How To Write a Privacy Policy in 9 Easy Steps

Generate a Free Privacy Policy

Writing a privacy policy for a website or app is not for the faint of heart.

Privacy policies are legally-binding agreements that must disclose your data collection practices, comply with applicable privacy laws, and be presented in a way that’s easy to read and understand.

If you leave something out  — even accidentally — you could face hefty legal fines and lose the consumer trust you’ve worked so hard to foster and maintain.

Our guide will walk you through how to write a privacy policy for your website or app and address what clauses to include, where to post your policy, how to make it user-friendly, and more.

Table of Contents
  1. What Is the Purpose of a Privacy Policy?
  2. Can You Legally Write Your Own Privacy Policy?
  3. Privacy Policy Solutions
  4. Step-by-Step Guide To Writing Your Privacy Policy
  5. How to Outline and Prepare Your Privacy Policy
  6. What Clauses Your Privacy Policy Should Contain
  7. What to Avoid Putting in a Privacy Policy
  8. Tips for Writing a Good Privacy Policy
  9. Displaying Your Privacy Policy
  10. Summary

What Is the Purpose of a Privacy Policy?

The purpose of a privacy policy is to explain how a business collects, uses, shares, and protects users’ personal information and explains what control users have over that data.

These policies help build trust with your consumers by showing transparency and honesty. If they can’t find one on your website, they might assume you’re hiding your privacy practices and shop elsewhere.

Privacy policies are also legally required under data privacy regulations like the:

  • General Data Protection Regulation (GDPR)
  • Amended California Consumer Privacy Act (CCPA)
  • California Online Privacy Protection Act (CalOPPA)
  • Virginia Consumer Data Protection Act (CDPA)
  • Personal Information Protection and Electronic Documents Act (PIPEDA)

While the definition of personal information varies under each piece of legislation, it typically includes things like:‌

  • Names
  • Dates of birth
  • Email addresses
  • Postal addresses

These laws also account for a category of data called sensitive personal information, which is subject to stricter legal guidelines.

Significance of a Privacy Policy

If your website or app collects personal information from users, you’re likely required by data privacy laws to post a privacy policy on your platform.

Read on to learn about some of the specific pieces of legislation from around the globe that impact your privacy policy.

General Data Protection Regulation (GDPR)

The General Data Protection Regulation (GDPR) provides internet users in the European Union (EU) with rights over their data. But it also outlines obligations for businesses that impact your privacy policy.

This set of regulations instills a “Privacy by Design” model in which businesses must consider users’ data privacy when designing their business practices, systems, and processes.

Under the GDPR, your privacy policy must explain:

  • What data you collect
  • How it’s collected
  • Why you’re collecting the data
  • Who the information gets shared with, and
  • What legal basis you have for collecting the data
  • All rights consumers have under the GDPR
  • How they can act on those rights

Amended California Consumer Privacy Act (CCPA)

The California Consumer Privacy Act (CCPA) was officially amended by the California Privacy Rights Act (CPRA) on January 1, 2023, and together they make up one piece of legislation.

The CCPA gives California consumers more control over the information that businesses collect and how that data gets used, and it also impacts your privacy policy.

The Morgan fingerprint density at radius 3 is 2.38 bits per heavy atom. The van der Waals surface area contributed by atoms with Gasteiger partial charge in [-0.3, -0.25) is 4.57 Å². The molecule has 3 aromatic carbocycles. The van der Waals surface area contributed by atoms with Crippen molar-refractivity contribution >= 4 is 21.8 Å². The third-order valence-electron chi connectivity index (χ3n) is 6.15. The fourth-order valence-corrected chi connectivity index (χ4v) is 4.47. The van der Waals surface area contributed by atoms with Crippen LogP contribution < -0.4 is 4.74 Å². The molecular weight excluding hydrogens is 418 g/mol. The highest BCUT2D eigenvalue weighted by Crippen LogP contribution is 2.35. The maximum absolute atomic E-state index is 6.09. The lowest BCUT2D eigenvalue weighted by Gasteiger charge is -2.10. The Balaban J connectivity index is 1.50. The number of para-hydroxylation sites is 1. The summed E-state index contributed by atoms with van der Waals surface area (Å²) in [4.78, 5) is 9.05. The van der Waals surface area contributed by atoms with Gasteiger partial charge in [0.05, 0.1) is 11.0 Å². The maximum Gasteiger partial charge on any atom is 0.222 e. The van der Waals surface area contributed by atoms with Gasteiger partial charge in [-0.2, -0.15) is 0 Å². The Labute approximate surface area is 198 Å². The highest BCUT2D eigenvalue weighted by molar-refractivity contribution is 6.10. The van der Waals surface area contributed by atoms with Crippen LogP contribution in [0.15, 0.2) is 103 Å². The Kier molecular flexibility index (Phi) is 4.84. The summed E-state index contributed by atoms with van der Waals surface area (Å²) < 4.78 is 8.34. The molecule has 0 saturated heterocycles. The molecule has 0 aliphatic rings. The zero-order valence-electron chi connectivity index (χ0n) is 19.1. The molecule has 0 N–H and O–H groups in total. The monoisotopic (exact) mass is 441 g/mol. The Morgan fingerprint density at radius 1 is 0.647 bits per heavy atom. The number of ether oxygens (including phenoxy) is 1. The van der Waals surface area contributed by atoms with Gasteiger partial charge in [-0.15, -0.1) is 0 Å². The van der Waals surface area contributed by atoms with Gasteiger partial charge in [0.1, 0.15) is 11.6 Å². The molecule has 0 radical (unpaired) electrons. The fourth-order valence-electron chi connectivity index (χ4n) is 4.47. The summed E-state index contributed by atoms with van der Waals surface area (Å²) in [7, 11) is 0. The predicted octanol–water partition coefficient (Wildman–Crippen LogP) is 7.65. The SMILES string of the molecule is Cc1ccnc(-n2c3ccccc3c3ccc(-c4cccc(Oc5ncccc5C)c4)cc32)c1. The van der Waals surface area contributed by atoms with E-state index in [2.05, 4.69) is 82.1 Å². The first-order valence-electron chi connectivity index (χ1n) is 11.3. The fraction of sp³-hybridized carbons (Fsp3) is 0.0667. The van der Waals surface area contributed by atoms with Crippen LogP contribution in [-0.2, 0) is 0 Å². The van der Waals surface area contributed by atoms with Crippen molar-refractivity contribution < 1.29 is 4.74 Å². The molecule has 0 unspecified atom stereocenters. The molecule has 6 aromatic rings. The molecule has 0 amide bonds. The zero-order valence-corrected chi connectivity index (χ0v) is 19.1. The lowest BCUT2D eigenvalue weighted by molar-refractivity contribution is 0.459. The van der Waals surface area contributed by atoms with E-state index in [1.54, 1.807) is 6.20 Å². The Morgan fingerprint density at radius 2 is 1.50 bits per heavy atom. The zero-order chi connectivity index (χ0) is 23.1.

To write a complaint CCPA privacy policy, it must state:

  • What data you collect
  • How it’s collected
  • Why you collect each category of data
  • Who it’s shared with or sold to
  • List all rights consumers have under the CCPA
  • Give users access to Data Subject Access Request (DSAR) forms

You must also give users access to a Do Not Sell or Share My Personal Information and a “Limit the Use of My Sensitive Personal Information” link.

California Online Privacy Protection Act (CalOPPA)

The California Online Privacy Protection Act (CalOPPA) requires you to have a privacy policy on your site and likely impacts your business.

This law obligates any website with visitors from California to post a privacy policy that:

  • Includes the ‘effective’ date
  • Explains the types of personal information you collect and how users can opt out of the collection
  • Informs users how to request to review or delete their information
  • Outlines your process for communicating changes to the privacy policy with your consumers
  • Says if the information is shared with any third parties
  • States if “Do Not Track” (DNT) requests are honored or not

CalOPPA works alongside the amended CCPA to provide comprehensive privacy rights for California consumers.

Virginia Consumer Data Protection Act (CDPA)

Virginia passed the Consumer Data Protection Act (CDPA), which gives consumers rights over their personal data and outlines obligations for businesses.

This law requires businesses to give a privacy notice to consumers, another name for a privacy policy.

It must specify all of the following:

  • The purpose for processing personal data
  • Categories of data processed
  • Categories of data shared with third parties
  • Categories of data sold to third parties
  • Discloses categories of third parties themselves
  • How consumer requests can be submitted
  • A mechanism for appealing decisions related to consumer requests
  • Clearly discloses the processing of personal data for targeted advertising
  • Provides the right to opt out of processing data

ePrivacy Directive & Regulation

Before the GDPR, the ePrivacy Directive — aka the EU cookie law — was the primary regulator of EU internet privacy. It ensured websites obtained user consent to place non-essential cookies in their browsers.

How does this impact your privacy policy?

Under this law, in tandem with the GDPR, cookies legally qualify as personal information and are subject to the same strict guidelines as all other personal data.

Personal Information Protection and Electronic Documents Act (PIPEDA)